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PLoS One. 2007 Feb 14;2(2):e217.

Quantifying organismal complexity using a population genetic approach.

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Institut National de la Santé et de la Recherche Médicale (INSERM) U722, Faculté de Médecine Xavier Bichat, Université Denis Diderot-Paris VII, Paris, France.



Various definitions of biological complexity have been proposed: the number of genes, cell types, or metabolic processes within an organism. As knowledge of biological systems has increased, it has become apparent that these metrics are often incongruent.


Here we propose an alternative complexity metric based on the number of genetically uncorrelated phenotypic traits contributing to an organism's fitness. This metric, phenotypic complexity, is more objective than previous suggestions, as complexity is measured from a fundamental biological perspective, that of natural selection. We utilize a model linking the equilibrium fitness (drift load) of a population to phenotypic complexity. We then use results from viral evolution experiments to compare the phenotypic complexities of two viruses, the bacteriophage X174 and vesicular stomatitis virus, and to illustrate the consistency of our approach and its applicability.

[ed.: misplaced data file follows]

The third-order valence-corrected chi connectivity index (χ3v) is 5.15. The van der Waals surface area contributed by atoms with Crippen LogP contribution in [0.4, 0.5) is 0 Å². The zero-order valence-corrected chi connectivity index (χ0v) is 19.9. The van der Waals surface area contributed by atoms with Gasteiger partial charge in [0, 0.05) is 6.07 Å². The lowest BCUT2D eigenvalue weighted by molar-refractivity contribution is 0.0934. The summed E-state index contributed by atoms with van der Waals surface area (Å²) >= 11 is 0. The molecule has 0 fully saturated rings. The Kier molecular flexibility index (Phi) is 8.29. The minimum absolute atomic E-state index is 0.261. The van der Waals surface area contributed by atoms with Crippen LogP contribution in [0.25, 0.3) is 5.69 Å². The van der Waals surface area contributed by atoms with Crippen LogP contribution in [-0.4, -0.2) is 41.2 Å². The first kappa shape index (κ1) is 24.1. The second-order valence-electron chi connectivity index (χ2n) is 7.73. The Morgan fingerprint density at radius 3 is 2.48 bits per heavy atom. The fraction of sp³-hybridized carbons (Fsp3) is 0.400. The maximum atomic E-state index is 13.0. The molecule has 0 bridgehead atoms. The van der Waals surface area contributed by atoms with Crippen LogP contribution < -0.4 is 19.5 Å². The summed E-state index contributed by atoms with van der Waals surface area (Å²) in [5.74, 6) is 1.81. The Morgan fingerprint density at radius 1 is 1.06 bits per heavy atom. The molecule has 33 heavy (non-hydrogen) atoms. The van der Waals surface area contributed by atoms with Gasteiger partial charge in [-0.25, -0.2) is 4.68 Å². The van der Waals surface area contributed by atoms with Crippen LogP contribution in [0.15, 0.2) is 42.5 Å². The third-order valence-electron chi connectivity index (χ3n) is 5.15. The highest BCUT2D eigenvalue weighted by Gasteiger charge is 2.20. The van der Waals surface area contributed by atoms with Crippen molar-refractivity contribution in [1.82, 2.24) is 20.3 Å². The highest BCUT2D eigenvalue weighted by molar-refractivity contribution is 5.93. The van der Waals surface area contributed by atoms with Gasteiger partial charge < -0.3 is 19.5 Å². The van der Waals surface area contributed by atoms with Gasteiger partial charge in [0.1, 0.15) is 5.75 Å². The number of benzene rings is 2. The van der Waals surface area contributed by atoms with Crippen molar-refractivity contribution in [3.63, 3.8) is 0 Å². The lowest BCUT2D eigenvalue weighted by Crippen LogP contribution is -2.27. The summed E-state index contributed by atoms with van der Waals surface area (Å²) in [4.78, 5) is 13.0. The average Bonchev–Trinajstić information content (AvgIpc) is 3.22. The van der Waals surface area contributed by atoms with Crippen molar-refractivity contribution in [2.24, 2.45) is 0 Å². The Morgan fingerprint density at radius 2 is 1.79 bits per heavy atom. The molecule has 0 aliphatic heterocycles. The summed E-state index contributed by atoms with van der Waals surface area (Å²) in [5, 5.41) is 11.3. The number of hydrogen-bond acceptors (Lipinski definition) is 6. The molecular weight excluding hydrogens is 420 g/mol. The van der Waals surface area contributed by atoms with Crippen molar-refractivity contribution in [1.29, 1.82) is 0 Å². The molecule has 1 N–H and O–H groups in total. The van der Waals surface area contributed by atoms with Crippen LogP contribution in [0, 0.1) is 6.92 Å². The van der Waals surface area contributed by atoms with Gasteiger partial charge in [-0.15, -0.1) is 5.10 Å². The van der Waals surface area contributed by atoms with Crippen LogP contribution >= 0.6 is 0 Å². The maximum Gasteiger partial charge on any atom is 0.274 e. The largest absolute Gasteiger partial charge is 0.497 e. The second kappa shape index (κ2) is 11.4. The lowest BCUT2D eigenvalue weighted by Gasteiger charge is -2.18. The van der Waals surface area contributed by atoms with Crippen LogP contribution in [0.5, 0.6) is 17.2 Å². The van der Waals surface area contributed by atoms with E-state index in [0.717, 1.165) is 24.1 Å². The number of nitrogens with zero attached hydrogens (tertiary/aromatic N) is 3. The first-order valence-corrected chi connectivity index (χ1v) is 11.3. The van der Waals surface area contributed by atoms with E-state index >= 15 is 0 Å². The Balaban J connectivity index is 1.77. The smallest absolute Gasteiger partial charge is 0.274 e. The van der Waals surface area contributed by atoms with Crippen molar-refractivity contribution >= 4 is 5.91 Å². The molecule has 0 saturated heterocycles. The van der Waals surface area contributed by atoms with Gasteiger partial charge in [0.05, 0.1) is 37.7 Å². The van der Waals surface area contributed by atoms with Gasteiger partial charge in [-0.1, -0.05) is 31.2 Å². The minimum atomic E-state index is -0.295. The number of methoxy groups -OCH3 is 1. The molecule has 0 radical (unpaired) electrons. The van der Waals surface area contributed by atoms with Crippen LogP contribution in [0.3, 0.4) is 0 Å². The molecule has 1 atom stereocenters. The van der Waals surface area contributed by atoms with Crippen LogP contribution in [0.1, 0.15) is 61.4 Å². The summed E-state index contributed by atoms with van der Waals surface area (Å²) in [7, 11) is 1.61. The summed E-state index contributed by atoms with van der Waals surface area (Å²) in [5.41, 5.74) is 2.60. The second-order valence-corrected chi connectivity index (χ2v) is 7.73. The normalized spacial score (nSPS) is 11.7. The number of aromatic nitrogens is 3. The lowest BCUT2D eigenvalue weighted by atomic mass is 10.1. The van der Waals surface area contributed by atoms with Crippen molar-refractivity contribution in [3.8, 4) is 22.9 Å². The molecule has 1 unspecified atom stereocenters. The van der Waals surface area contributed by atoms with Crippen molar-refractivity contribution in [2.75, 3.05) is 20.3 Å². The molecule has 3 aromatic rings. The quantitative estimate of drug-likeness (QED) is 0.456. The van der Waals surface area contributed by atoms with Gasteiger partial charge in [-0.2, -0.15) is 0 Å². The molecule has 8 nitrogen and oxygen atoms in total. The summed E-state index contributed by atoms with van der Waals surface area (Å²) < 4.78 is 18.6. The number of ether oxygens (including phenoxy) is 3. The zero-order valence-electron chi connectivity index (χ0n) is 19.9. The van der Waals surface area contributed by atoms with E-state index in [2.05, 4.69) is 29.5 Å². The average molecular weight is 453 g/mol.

Because Darwinian evolution through natural selection is the fundamental element unifying all biological organisms, we propose that our metric of complexity is potentially a more relevant metric than others, based on the count of artificially defined set of objects.

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